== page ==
During a recent virtual question-and-answer event with Thrivent clients, one of the questions was particularly illustrative of this trying period. An individual asked: “How can I think about what’s going on in the markets when I don’t even know how I’m going to pay all my bills this month?”
There wasn’t a lot that I could say in response to this anonymously submitted question, other than to offer sympathy and recommend the assistance of a financial professional.
There are no clear comparisons for the COVID-19 pandemic. When we’ve had discussions among the members of our investment team, the word that comes up over and over is “unprecedented.” We’ve never before seen seven million unemployment claims in a single week. The Federal Reserve (Fed) has taken actions that dwarf any of its activities during the Great Recession of 2008-09. The federal government has provided fiscal support far greater than at any time in history and is running a correspondingly large fiscal deficit.
And that’s without even mentioning the unprecedented impact to our daily lives of school closures and stay-at-home orders.
While there’s no real comparison for these difficult months, I personally can’t help but think of the attacks of September 11, 2001, and that’s part of my answer to the question of how we can even think about markets during times such as these.
In 2001, prior to joining Thrivent, I was practicing law in Chicago at a large international law firm. That awful morning, I happened to be attending board meetings for a large mutual fund complex. Although our meeting was in Chicago, that particular firm had its primary offices in the World Trade Center. We quickly adjourned the meeting so the executives could turn their attention to the safety of their employees in New York.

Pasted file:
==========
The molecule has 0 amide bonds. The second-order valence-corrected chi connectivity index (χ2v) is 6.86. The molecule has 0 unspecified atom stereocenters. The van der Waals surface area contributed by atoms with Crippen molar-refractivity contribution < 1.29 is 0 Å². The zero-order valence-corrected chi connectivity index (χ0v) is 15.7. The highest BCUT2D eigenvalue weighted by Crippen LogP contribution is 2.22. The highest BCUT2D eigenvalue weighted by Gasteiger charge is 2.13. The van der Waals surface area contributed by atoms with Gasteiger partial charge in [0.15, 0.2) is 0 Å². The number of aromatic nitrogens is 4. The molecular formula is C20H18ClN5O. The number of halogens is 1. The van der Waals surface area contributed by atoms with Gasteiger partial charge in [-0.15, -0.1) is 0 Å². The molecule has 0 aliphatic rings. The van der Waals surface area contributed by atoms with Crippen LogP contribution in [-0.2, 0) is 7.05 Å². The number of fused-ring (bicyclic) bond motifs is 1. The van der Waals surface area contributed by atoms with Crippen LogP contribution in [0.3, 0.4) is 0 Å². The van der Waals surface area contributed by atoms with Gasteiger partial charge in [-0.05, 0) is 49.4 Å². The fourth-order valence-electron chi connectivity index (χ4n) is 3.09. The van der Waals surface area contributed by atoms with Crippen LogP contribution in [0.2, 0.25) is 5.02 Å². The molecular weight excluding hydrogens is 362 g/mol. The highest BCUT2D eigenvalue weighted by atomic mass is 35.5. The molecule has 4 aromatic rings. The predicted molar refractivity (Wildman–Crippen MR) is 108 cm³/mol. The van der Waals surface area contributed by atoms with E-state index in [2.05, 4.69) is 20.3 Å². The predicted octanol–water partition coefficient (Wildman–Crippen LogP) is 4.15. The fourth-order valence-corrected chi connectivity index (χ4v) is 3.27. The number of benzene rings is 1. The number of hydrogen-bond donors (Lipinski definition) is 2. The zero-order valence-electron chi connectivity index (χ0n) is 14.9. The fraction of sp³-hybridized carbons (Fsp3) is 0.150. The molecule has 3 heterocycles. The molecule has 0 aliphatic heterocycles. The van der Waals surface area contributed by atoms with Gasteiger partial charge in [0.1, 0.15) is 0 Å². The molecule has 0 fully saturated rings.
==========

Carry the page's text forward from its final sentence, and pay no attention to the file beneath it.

I knew there was nothing I could do to help those at Ground Zero. But, like many of you, I felt a call to do something. Knowing that markets would be closed for an undetermined period and financial instruments would be impacted, I threw myself into legal research and worked most of the night. With so much uncertainty that would affect every one of the firm’s clients, I found it fulfilling to do whatever I could to contribute to the common well-being.
Just as I wasn’t a firefighter or police officer in 2001, I’m not a doctor or medical researcher either. We have several PhDs on our investment team, but none in medical fields. We have more than 85 individuals with advanced degrees or credentials, even a second lawyer, but no MDs. But just as with 9/11, we as a team, want to do anything and everything we can to help all of you, and society as a whole, during this pandemic. For our investment team, that means managing your money with every bit of care, attention and professionalism possible.